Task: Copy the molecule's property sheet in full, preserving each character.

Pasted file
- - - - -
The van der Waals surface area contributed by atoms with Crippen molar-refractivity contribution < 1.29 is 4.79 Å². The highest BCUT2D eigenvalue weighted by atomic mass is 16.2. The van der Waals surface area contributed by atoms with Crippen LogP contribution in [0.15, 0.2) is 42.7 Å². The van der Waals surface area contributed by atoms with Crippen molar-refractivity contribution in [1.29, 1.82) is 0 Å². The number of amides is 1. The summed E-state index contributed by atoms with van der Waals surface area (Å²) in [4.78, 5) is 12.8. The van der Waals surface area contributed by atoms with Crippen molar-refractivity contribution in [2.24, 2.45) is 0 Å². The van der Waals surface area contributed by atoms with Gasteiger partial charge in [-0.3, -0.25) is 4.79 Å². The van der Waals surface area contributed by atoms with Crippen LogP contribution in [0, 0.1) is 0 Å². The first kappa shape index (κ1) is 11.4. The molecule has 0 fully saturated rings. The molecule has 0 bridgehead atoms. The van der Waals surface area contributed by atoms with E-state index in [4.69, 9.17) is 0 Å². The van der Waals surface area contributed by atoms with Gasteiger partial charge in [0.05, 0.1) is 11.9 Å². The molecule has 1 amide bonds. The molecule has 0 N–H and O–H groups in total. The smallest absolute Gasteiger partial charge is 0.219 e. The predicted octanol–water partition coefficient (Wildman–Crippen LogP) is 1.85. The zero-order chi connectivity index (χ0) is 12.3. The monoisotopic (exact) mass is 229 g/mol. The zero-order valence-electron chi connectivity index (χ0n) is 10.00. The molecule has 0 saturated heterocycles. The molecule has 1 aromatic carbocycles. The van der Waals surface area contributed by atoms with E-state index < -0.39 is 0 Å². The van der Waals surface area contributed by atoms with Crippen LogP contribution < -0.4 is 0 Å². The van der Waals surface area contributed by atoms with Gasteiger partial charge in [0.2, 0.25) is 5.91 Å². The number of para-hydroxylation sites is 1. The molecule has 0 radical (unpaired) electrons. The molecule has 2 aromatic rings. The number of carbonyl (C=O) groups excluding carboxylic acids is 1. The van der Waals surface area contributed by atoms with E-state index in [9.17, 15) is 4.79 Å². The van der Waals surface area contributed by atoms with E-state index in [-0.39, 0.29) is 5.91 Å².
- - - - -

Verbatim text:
The van der Waals surface area contributed by atoms with Crippen molar-refractivity contribution < 1.29 is 4.79 Å². The highest BCUT2D eigenvalue weighted by atomic mass is 16.2. The van der Waals surface area contributed by atoms with Crippen LogP contribution in [0.15, 0.2) is 42.7 Å². The van der Waals surface area contributed by atoms with Crippen molar-refractivity contribution in [1.29, 1.82) is 0 Å². The number of amides is 1. The summed E-state index contributed by atoms with van der Waals surface area (Å²) in [4.78, 5) is 12.8. The van der Waals surface area contributed by atoms with Crippen molar-refractivity contribution in [2.24, 2.45) is 0 Å². The van der Waals surface area contributed by atoms with Gasteiger partial charge in [-0.3, -0.25) is 4.79 Å². The van der Waals surface area contributed by atoms with Crippen LogP contribution in [0, 0.1) is 0 Å². The first kappa shape index (κ1) is 11.4. The molecule has 0 fully saturated rings. The molecule has 0 bridgehead atoms. The van der Waals surface area contributed by atoms with E-state index in [4.69, 9.17) is 0 Å². The van der Waals surface area contributed by atoms with Gasteiger partial charge in [0.05, 0.1) is 11.9 Å². The molecule has 1 amide bonds. The molecule has 0 N–H and O–H groups in total. The smallest absolute Gasteiger partial charge is 0.219 e. The predicted octanol–water partition coefficient (Wildman–Crippen LogP) is 1.85. The zero-order chi connectivity index (χ0) is 12.3. The monoisotopic (exact) mass is 229 g/mol. The zero-order valence-electron chi connectivity index (χ0n) is 10.00. The molecule has 0 saturated heterocycles. The molecule has 1 aromatic carbocycles. The van der Waals surface area contributed by atoms with E-state index < -0.39 is 0 Å². The van der Waals surface area contributed by atoms with Crippen LogP contribution < -0.4 is 0 Å². The van der Waals surface area contributed by atoms with Gasteiger partial charge in [0.2, 0.25) is 5.91 Å². The number of para-hydroxylation sites is 1. The molecule has 0 radical (unpaired) electrons. The molecule has 2 aromatic rings. The number of carbonyl (C=O) groups excluding carboxylic acids is 1. The van der Waals surface area contributed by atoms with E-state index in [9.17, 15) is 4.79 Å². The van der Waals surface area contributed by atoms with E-state index in [-0.39, 0.29) is 5.91 Å².